Stephen N. Bauer, MD
The window in my study offers a clear view of the nesting box that I built for a pair of Western Screech Owls that took up residence in our yard a couple of years ago. I’ve mentioned them before. After dark, the pair flies off to hunt, always together. One evening last spring, I looked up from something I was reading and watched them take off again. It was the last time I saw them. When we were not looking, the owls moved on. There was no evidence of fowl play, so to speak, so most likely they had just found a new niche.
Our work supporting transformation is also moving on and into new spaces as well. The College is addressing transformational change on three levels: the individual pathologist, the group practice setting, and the greater environment. Our work at the first and third levels is well established and positioned to grow. In the near future, we plan to focus more attention on that segment of the middle ground where most of our members reside: the small group practice.
We need a clearer understanding of the needs and transformational status of small pathology groups in order to support them. For example, do small groups believe they will have meaningful input when local physicians develop an accountable care organization? What would need to change to give them a place at the table when these ACO conversations are taking place? Do their staff physicians see them as part of their team or are they inclined to think of pathology as an ancillary service? If it’s the latter, have the pathologists tried to do something about that?
To encourage more conversation around questions like this, the College is launching a series of 100 practice roundtable meetings to take place between now and the end of 2012. Local pathologists in partnership with CAP leaders will convene these groups. To ensure an easy give-and-take, no more than 10 pathologists will be asked to take part. No PowerPoints will be allowed—in fact no presentations of any kind. This will be your turn to educate us.
The practice roundtables grew out of a feeling that nothing about transformation is one-size-fits-all. What is it that keeps you up at night? We intend to focus considerable energy on transformation at the group practice level and, although no two groups are alike, we hope to find common needs and concerns to guide us.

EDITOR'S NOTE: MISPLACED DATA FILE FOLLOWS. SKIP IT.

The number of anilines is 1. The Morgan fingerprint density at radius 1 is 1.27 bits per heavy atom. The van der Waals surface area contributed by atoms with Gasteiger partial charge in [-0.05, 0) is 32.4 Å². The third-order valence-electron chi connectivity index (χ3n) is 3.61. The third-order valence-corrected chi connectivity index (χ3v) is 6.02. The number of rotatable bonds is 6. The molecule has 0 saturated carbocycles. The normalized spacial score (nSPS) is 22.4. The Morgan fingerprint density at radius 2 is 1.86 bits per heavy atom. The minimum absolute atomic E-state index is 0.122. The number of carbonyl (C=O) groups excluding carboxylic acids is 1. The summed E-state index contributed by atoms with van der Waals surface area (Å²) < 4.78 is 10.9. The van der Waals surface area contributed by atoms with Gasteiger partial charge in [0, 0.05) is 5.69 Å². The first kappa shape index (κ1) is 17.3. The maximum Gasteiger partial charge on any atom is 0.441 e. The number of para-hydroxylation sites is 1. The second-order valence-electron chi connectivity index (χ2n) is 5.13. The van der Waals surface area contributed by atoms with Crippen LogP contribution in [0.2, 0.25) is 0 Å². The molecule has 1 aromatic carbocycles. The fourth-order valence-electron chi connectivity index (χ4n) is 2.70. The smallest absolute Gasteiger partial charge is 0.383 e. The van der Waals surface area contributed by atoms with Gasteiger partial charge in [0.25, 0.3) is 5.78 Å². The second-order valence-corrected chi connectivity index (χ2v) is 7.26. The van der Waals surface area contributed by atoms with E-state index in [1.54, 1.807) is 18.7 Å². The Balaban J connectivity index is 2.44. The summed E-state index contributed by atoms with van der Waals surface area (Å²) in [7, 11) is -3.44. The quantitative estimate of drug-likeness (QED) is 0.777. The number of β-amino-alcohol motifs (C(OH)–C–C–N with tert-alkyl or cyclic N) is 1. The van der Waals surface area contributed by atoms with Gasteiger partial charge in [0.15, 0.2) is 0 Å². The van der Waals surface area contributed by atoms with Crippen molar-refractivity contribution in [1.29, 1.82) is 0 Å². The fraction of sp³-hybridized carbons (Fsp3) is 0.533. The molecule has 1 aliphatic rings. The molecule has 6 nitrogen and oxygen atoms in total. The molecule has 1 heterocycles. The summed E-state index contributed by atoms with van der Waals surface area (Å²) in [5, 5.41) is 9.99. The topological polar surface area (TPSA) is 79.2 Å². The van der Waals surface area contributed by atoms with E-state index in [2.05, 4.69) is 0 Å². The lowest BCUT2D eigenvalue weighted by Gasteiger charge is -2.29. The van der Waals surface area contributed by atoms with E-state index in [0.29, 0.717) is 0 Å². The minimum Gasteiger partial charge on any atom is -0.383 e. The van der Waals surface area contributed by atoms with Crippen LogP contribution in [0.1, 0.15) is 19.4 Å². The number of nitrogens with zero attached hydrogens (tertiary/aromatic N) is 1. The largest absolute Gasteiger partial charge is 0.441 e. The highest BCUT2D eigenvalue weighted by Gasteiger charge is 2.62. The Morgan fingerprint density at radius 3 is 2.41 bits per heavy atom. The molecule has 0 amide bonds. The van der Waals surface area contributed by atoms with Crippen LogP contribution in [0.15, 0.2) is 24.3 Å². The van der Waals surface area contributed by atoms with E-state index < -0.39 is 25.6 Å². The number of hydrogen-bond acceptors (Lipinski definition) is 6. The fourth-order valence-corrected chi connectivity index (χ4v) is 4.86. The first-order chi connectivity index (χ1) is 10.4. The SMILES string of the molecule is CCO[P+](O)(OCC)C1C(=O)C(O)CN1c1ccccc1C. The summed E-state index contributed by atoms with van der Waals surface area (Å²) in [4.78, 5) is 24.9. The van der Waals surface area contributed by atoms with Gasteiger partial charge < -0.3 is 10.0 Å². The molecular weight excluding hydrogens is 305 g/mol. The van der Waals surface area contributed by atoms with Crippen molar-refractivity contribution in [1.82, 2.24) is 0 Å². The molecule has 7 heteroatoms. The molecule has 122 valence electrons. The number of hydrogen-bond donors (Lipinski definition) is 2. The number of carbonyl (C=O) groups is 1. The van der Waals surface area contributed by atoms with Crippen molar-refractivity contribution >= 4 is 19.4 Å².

I expect conversations at practice roundtables will demonstrate that transformation is an ongoing process that is fundamentally local. When we talk about transformation, we envision not a leap into the future but a stepwise approach to meaningful change, rapid but incremental, that takes in how we relate to one another, what local needs and barriers exist, and how we can facilitate a collective effort to show what we can do and how much we have to offer.
The roundtables should also foster a stronger grassroots network across the College. After the initial meetings with CAP leaders, roundtable members will be asked to continue to meet in person, communicate through electronic conferences, and stay in touch in less formal ways. We hope local groups of pathologists will find ways to support one another and to continue to share ideas with the College that we can propagate.
From Surveys to laboratory accreditation to outstanding CME, the College has a solid track record developing novel approaches to secure and promote excellence. Our core competency in synthesizing medical data confers insights into how new tools are best employed, but not everyone realizes that. Transformation is as much about what we intend to do as it is about enabling others to see that we are the ones who can do it best. In the new spaces we are beginning to occupy, pathologists should be leaders in improving evidence-based medicine. If all of this is to happen, we need to better understand how group practices are experiencing transformation, what they need and when. As in politics, the real action is always local.
Which brings me back to the owl box in our front yard. It was empty for a short time, but before long honeybees looking for a home discovered it. We thought about hiring a beekeeper to relocate them but decided they would be good for the local flora. Once you get past the buzzing, they are a case study in productive collaboration. In no time at all, they had built an extraordinary honeycomb and our owl box was transformed into a honey factory.
It is interesting that the College’s locally focused team-building project coincided with a shift in our local wildlife from owls (loners) to bees (team players). The timing is purely coincidental, of course. But then again they say there are no accidents in nature.
Oh, the owls are still around; I hear them at night calling to one another. I do miss seeing them, but our environment is always changing. They have moved into new spaces, and so will we.
Dr. Bauer welcomes communication from CAP members. Write to him at email@example.com.